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Subject:

Re: Gaelic lists

From:

Neil McEwan <[log in to unmask]>

Reply-To:

Neil McEwan <[log in to unmask]>

Date:

Sun, 20 Sep 1998 07:49:01 -0300

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-----Original Message-----
From: Juliet Brown <[log in to unmask]>
To: [log in to unmask] <[log in to unmask]>


>>From: Neil McEwan <[log in to unmask]>
>>Subject: Re: Gaelic lists

>> The sounds are mostly the same between Irish and SG but the grammar
>>for Scots Gaelic is much more simple than that of Irish (no present
>>tense; no eclipsis; fewer declensions; mono- and polysyllabic verbs
>>declined the same way; etc.) Personally I think SG would be easier for
>>the beginner.


>I have to disagree on both counts. The grammers are really very much the
>same as far as pronounciation is concerned,


   The effects of grammar on pronunciation are close but not the same
for both languages: Irish has eclipsis, SG doesn't. In any case changes
to pronunciation are only a small part of the grammatical differences
between the two languages.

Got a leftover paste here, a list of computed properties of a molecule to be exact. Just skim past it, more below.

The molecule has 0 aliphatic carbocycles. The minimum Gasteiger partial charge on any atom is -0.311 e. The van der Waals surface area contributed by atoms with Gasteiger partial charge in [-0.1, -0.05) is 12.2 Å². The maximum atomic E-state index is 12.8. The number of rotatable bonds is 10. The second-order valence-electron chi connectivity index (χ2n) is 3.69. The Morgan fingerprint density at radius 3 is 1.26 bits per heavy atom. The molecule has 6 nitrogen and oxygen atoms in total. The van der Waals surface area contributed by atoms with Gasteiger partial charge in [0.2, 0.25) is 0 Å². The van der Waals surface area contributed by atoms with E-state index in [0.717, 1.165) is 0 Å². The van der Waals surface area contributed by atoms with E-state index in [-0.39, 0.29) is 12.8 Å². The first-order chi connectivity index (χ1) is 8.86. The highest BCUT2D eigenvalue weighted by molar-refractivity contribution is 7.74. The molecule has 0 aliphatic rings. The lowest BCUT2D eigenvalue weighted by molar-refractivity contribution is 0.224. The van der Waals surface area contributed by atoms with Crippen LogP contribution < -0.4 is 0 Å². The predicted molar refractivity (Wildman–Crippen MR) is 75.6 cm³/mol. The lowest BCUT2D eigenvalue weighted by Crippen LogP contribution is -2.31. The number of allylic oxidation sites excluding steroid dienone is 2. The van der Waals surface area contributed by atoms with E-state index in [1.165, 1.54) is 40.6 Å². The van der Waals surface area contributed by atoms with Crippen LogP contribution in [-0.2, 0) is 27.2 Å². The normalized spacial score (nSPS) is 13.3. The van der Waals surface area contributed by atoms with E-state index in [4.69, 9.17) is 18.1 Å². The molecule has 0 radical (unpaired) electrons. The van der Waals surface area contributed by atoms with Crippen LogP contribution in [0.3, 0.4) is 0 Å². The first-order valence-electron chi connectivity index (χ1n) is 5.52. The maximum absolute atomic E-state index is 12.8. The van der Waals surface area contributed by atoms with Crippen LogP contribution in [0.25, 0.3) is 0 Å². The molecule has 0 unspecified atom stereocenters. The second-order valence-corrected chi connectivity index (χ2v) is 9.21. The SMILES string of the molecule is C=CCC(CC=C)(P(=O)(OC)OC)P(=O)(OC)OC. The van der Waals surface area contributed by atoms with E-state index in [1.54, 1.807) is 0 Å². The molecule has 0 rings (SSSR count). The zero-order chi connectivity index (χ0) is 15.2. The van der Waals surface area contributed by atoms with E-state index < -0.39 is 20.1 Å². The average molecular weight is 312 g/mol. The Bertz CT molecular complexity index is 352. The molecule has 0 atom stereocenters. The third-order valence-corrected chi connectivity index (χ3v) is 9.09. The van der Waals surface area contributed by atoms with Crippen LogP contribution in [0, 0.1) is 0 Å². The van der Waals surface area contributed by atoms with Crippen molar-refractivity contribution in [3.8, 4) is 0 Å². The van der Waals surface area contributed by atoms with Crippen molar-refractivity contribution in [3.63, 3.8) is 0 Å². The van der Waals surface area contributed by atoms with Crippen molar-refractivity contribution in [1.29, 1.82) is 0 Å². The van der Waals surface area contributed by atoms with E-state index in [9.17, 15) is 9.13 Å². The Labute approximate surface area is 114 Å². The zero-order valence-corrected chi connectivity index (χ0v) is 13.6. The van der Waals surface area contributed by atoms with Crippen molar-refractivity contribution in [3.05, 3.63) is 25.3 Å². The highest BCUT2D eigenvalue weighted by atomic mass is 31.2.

> thought the Scots reflects this less in its' spelling. (For example:
>pronouncing eclipses without actually having them).


    Not sure what you mean by this. I've heard that changing "n" to "m"
before the letters b, f, m, or p is a form of eclipsis but in SG every
letter
is still pronounced (e.g. in the phrase "am bta" you would still pronounce
the "m" and the "b"), whereas in Irish you have the initially confusing
development of having the first consonant in an word disappear when
the word is eclipsed (e.g. "i mBal Feirste" is pronounced as though
there were no letter "b" in it at all).


>Also I think the Scots has far more of a burr to it and many sounds are
>rolled beeper in the throat.


     Yes, but then again Irish has a habit of leaving out letters in speech
that are spelled in the written word (e.g. the "f" in the future tense of
verbs). Both languages have their own peculiarities in this area, but I
still find that SG is more consistent internally.


> I've been practicing it for over a year now
>and still can't get that cursed broad GH/DH to sound right.


    The "gh/dh" sound is one of the glories of Gaelic! It provides the
necessary harsh complement to all those vowels. It's a shame it
disappeared in Irish (except in Munster I hear, but even there it's only
a "g" sound).


Neil
--


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